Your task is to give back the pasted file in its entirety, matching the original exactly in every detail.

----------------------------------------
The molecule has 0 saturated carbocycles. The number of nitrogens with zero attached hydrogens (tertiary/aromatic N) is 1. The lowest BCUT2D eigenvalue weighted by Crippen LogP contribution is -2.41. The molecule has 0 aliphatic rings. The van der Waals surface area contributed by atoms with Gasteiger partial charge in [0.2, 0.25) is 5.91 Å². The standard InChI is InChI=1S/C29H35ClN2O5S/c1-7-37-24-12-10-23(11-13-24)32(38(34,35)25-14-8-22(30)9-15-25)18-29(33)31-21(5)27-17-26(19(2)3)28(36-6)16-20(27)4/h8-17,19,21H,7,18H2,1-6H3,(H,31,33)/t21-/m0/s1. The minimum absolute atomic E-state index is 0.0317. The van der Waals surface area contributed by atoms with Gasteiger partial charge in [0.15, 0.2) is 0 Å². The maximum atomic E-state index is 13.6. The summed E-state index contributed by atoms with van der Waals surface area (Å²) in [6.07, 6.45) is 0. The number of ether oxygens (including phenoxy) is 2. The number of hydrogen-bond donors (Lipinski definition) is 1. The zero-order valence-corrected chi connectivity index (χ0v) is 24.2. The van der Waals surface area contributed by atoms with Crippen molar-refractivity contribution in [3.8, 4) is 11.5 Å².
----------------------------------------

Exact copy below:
The molecule has 0 saturated carbocycles. The number of nitrogens with zero attached hydrogens (tertiary/aromatic N) is 1. The lowest BCUT2D eigenvalue weighted by Crippen LogP contribution is -2.41. The molecule has 0 aliphatic rings. The van der Waals surface area contributed by atoms with Gasteiger partial charge in [0.2, 0.25) is 5.91 Å². The standard InChI is InChI=1S/C29H35ClN2O5S/c1-7-37-24-12-10-23(11-13-24)32(38(34,35)25-14-8-22(30)9-15-25)18-29(33)31-21(5)27-17-26(19(2)3)28(36-6)16-20(27)4/h8-17,19,21H,7,18H2,1-6H3,(H,31,33)/t21-/m0/s1. The minimum absolute atomic E-state index is 0.0317. The van der Waals surface area contributed by atoms with Gasteiger partial charge in [0.15, 0.2) is 0 Å². The maximum atomic E-state index is 13.6. The summed E-state index contributed by atoms with van der Waals surface area (Å²) in [6.07, 6.45) is 0. The number of ether oxygens (including phenoxy) is 2. The number of hydrogen-bond donors (Lipinski definition) is 1. The zero-order valence-corrected chi connectivity index (χ0v) is 24.2. The van der Waals surface area contributed by atoms with Crippen molar-refractivity contribution in [3.8, 4) is 11.5 Å².